Show simple item record

dc.contributor.advisorGoldberg, Joel
dc.contributor.authorBattaglia, Anthony Michael
dc.description.abstractWhile there is an established link between untreated psychosis and aggression, the role of social cognition has been relatively neglected. This study examined various aspects of social cognitive functioning among forensic patients deemed not criminally responsible for acts of violence due to a psychotic disorder. The study sample25 forensic patients (10 recently aggressive and 15 not-recently aggressive) and 20 healthy controlscompleted the Reading the Mind in the Eyes Task-Revised (RMET), Toronto Empathy Questionnaire (TEQ), and Interpersonal Perception Task-15 (IPT-15). There were no significant differences on the RMET and TEQ based on violent index offence and recent aggressive behaviour. However, a pattern of misperceptions about interpersonal scenarios was identified utilizing the IPT-15 measure. Implications are discussed for a better clinical understanding of cues that might provoke and possibly escalate situational violence in individuals diagnosed with psychosis, as well as the potential for future research employing virtual reality technologies.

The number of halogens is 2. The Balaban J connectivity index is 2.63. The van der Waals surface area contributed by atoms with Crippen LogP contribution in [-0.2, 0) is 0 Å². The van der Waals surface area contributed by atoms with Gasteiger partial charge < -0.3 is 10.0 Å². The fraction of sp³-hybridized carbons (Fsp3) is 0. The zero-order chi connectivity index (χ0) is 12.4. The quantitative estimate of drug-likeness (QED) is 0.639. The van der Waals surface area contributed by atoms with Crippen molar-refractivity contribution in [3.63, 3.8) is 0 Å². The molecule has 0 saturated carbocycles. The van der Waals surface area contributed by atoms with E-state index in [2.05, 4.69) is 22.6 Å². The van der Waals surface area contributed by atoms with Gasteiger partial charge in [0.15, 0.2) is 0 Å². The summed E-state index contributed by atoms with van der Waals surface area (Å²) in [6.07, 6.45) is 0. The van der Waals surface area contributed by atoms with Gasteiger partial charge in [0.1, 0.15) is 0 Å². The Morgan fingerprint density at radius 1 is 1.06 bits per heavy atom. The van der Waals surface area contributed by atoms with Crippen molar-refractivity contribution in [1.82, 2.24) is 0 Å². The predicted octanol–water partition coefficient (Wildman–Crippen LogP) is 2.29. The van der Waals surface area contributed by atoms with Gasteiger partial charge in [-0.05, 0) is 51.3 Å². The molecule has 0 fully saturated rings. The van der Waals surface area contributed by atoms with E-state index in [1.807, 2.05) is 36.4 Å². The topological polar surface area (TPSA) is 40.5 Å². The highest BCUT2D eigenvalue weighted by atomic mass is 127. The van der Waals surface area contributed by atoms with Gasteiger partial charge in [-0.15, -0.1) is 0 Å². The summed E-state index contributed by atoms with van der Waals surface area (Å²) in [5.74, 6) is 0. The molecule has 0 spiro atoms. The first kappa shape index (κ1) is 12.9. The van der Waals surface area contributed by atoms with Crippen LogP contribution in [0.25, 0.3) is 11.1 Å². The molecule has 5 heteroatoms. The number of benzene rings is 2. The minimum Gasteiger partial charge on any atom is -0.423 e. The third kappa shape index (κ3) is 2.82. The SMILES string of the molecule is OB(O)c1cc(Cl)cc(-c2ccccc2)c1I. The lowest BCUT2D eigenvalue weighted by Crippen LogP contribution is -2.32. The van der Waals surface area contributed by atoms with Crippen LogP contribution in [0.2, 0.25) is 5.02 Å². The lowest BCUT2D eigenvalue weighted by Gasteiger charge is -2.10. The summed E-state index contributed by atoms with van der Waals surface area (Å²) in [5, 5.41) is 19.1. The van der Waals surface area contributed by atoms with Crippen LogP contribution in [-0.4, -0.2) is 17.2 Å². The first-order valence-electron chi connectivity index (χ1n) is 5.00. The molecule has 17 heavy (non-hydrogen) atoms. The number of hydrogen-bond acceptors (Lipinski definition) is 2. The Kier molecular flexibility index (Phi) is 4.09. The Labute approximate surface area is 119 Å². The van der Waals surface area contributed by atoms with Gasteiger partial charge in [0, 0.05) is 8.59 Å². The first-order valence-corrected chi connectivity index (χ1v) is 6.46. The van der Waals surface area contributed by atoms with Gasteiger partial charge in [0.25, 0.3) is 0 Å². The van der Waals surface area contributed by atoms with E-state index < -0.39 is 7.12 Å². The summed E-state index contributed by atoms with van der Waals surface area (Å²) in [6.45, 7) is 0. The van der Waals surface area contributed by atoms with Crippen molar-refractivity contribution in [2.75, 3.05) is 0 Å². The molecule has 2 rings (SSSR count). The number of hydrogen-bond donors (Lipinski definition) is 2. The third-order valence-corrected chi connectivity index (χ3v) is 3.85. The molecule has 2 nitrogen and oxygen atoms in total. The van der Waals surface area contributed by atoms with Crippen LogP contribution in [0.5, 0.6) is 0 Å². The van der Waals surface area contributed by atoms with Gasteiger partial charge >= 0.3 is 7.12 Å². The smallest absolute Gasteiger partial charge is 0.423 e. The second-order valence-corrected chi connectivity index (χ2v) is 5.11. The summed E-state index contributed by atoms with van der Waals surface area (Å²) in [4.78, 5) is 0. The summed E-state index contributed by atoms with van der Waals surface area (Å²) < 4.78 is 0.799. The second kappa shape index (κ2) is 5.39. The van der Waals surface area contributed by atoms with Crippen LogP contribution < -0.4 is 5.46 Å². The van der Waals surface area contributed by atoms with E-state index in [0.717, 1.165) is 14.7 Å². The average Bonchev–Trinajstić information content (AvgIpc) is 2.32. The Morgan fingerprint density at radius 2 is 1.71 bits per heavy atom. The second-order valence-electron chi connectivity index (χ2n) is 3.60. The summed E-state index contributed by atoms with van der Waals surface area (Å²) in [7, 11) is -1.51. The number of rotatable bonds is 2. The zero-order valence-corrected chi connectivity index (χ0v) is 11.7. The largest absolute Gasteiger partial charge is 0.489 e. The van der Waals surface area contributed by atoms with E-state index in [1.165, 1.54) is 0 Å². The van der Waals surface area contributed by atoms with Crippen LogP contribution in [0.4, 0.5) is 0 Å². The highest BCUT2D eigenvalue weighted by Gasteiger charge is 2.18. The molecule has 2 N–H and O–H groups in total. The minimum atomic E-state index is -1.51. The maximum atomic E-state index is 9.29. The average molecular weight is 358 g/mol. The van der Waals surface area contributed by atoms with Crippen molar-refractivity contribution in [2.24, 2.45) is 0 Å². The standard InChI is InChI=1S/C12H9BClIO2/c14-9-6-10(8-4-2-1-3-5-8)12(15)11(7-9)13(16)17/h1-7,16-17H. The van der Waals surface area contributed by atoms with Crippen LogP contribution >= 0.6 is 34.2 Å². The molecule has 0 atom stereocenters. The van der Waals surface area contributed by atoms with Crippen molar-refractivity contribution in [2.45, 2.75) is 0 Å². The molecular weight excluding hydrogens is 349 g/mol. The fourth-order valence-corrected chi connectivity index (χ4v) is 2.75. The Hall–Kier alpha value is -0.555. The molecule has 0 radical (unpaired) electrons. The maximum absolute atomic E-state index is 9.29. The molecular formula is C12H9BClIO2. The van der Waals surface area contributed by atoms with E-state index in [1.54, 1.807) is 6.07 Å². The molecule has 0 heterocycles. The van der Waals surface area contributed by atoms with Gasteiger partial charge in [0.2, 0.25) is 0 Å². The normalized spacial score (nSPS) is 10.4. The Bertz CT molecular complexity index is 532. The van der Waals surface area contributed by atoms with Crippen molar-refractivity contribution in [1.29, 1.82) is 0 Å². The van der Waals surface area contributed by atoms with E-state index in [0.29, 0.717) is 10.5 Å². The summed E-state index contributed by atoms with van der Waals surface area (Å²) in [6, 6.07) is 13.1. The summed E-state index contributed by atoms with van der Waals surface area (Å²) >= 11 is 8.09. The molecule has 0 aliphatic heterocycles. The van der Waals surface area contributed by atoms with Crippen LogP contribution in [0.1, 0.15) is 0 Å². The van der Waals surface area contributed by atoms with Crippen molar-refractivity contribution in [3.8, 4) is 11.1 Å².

dc.rightsAuthor owns copyright, except where explicitly noted. Please contact the author directly with licensing requests.
dc.titleSocial Cognition and Aggression in Forensic Psychiatric Patients
dc.typeElectronic Thesis or Dissertation (Functional Area: Clinical Psychology) - Master of Arts's
dc.subject.keywordsNot criminally responsible
dc.subject.keywordsSocial cognition

Files in this item


This item appears in the following Collection(s)

Show simple item record

All items in the YorkSpace institutional repository are protected by copyright, with all rights reserved except where explicitly noted.